Furthermore, it is actually a legal and good usage of the Maven classifier feature.

Reusing the same Maven coordinates may affect portability (I have a different behavior on my local machine, why?) and maintainability (let's update this library, ops.. it was the patched one, I didn't know), while creating new Maven coordinates may create misunderstanding (what's this library?) and errors (I will replace by this official one, ops.. It doesn't work anymore).

  • Thank you for your answer! That makes sense. However, could you please elaborate on the part with putting it in an "enterprise repository"? I actually haven't heard of that/those, so I am not familiar with that. My thought would be to add it to a private repository, but that was mostly because I was unsure if it was okay to publish it to a repository that was publicly available. Is the part about "enterprise repositories" basically just a recommendation so that others can benefit from the fix as well (in that case, I agree), or is there something that I am missing? Thanks a lot! – Andy0708 Dec 7 '15 at 16:22
  • An enterprise Maven repository is well explained on the official Maven page, maven.apache.org/repository-management.html (I updated the answer with this link). It's actually a good practice in big companies to use it as a proxy for public repositories (saving bandwidth, adding a layer of centralization, governance) and also the best place where to put company's private libraries and/or a company common parent POM. Hence, yes, as you guessed, it's to make it available to your colleagues. If instead it's about a private project, then local cache or public repository may be an option. – A_Di-Matteo Dec 7 '15 at 20:00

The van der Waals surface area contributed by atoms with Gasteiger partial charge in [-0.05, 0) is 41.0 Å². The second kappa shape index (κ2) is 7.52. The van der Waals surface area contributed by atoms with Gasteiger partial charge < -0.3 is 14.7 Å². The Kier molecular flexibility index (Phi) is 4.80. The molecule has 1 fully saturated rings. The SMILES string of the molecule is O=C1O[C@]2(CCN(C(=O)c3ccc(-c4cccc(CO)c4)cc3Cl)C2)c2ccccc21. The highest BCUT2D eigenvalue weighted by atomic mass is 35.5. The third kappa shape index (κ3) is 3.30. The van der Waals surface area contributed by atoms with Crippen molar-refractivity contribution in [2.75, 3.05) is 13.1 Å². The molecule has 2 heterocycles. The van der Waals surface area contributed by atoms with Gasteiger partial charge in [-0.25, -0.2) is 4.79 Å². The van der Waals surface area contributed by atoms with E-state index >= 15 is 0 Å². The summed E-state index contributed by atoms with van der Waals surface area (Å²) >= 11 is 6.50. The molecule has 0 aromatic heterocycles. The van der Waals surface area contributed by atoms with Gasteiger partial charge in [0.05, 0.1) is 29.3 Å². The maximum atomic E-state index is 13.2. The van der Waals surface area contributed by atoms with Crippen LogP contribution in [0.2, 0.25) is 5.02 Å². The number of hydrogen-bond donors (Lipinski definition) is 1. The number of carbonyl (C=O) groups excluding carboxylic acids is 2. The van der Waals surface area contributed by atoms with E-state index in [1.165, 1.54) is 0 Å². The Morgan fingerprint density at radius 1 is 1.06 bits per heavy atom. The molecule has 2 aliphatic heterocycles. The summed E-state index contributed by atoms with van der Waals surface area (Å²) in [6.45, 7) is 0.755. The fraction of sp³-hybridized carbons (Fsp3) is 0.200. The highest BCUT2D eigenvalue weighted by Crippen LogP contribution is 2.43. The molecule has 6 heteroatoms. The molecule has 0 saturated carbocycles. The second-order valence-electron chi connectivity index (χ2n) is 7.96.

The latest Spring Facebook integration lib was released in August:


Since August there were only some minor changes introduced in their API, and it is highly unlikely that this would have broken their API compatibility with thousands of existing applications.

There are literally thousands of applications connected to Facebook, so Facebook would not (cannot really) allow itself to introduce breaking changes in their API. They have an elaborate versioning system with fallbacks and backwards compatibility etc. in order to protect existing integrations.

I understand that you believe you have found a possible fix for the library. What I suggest doing instead is looking into the code which leads to that specific scenario. It is much more likely that some subtle change in the way your code uses the lib leads to this "bug", rather than Facebook making such a mistake.

  • I haven't looked deeply into what changed, but have focused on finding a solution for now. However, I have not changed the version of this library, and this error began to appear by itself. The specific issue is discussed here: github.com/spring-projects/spring-social-facebook/issues/181 – Andy0708 Dec 6 '15 at 23:29
  • The problem is, that the Jackson mapper tries to map a long value into an integer field and fails. This was caused, because facebook increased the video_upload_limit, which surpasses the range of an ìnteger`. For more info: stackoverflow.com/a/34131434/1943228 – kamwo Dec 9 '15 at 11:43